Consumption and travel continues to be affected by a resurgence in virus cases and the country’s growing determination to stick to its strict Covid Zero strategy. Subway passenger traffic in six major cities of China declined less than 10% in November from October, though the plunge is smaller than that over the August outbreak, according to Xing. 

©2021 Bloomberg L.P.

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China's Economy Likely Remained Weak as Factories Slump – Bloomberg

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China’s manufacturing activity likely remained subdued in November, with weak domestic demand in the economy outweighing any relief that came from an easing in energy shortages.

The official manufacturing purchasing managers’ index is forecast to improve slightly to 49.7 from 49.2 in October when it’s released Tuesday, according to the median estimate in a Bloomberg survey of economists. That would be the third month it stays below the key 50-mark, indicating a contraction in production.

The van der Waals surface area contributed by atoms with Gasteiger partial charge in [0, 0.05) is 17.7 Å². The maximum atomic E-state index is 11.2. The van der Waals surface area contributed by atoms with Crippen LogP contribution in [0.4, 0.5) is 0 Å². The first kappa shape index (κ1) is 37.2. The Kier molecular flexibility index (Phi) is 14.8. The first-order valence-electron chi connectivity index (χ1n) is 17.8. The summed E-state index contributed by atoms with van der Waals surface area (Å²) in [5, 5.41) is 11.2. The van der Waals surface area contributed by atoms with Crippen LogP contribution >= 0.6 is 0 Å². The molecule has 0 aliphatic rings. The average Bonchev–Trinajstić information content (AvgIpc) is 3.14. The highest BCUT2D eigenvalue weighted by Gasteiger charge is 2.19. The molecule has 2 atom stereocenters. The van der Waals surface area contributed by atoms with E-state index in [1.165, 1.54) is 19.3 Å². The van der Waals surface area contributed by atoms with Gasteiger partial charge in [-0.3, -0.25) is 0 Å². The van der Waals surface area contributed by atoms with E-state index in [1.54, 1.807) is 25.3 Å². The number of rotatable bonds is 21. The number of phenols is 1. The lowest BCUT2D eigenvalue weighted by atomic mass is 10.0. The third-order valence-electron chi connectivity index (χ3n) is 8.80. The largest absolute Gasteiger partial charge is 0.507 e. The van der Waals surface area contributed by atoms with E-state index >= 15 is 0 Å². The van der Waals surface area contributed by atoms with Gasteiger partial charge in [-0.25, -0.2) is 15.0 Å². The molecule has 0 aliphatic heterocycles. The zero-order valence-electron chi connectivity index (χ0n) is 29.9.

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China's Economy Likely Remained Weak as Factories Slump – BNN

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(Bloomberg) — China’s manufacturing activity likely remained subdued in November, with weak domestic demand in the economy outweighing any relief that came from an easing in energy shortages.